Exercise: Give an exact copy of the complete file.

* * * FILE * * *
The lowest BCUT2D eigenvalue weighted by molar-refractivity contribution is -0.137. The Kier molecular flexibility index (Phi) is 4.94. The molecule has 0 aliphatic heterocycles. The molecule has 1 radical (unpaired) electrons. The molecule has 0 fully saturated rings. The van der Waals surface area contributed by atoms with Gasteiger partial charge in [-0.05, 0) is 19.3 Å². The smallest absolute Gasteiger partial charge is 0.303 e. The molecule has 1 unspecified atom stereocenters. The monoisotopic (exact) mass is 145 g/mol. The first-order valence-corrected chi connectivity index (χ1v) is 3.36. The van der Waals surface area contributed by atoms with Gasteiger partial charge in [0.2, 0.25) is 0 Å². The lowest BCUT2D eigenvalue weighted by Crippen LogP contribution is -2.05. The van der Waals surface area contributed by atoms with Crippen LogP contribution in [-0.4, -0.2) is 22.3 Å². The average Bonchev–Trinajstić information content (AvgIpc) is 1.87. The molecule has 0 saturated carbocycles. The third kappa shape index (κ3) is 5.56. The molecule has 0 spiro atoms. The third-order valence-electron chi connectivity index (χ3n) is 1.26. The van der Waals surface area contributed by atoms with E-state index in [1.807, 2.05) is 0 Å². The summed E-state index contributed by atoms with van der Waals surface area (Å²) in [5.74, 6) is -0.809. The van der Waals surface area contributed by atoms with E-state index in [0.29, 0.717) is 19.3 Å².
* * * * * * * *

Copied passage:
The lowest BCUT2D eigenvalue weighted by molar-refractivity contribution is -0.137. The Kier molecular flexibility index (Phi) is 4.94. The molecule has 0 aliphatic heterocycles. The molecule has 1 radical (unpaired) electrons. The molecule has 0 fully saturated rings. The van der Waals surface area contributed by atoms with Gasteiger partial charge in [-0.05, 0) is 19.3 Å². The smallest absolute Gasteiger partial charge is 0.303 e. The molecule has 1 unspecified atom stereocenters. The monoisotopic (exact) mass is 145 g/mol. The first-order valence-corrected chi connectivity index (χ1v) is 3.36. The van der Waals surface area contributed by atoms with Gasteiger partial charge in [0.2, 0.25) is 0 Å². The lowest BCUT2D eigenvalue weighted by Crippen LogP contribution is -2.05. The van der Waals surface area contributed by atoms with Crippen LogP contribution in [-0.4, -0.2) is 22.3 Å². The average Bonchev–Trinajstić information content (AvgIpc) is 1.87. The molecule has 0 saturated carbocycles. The third kappa shape index (κ3) is 5.56. The molecule has 0 spiro atoms. The third-order valence-electron chi connectivity index (χ3n) is 1.26. The van der Waals surface area contributed by atoms with E-state index in [1.807, 2.05) is 0 Å². The summed E-state index contributed by atoms with van der Waals surface area (Å²) in [5.74, 6) is -0.809. The van der Waals surface area contributed by atoms with E-state index in [0.29, 0.717) is 19.3 Å².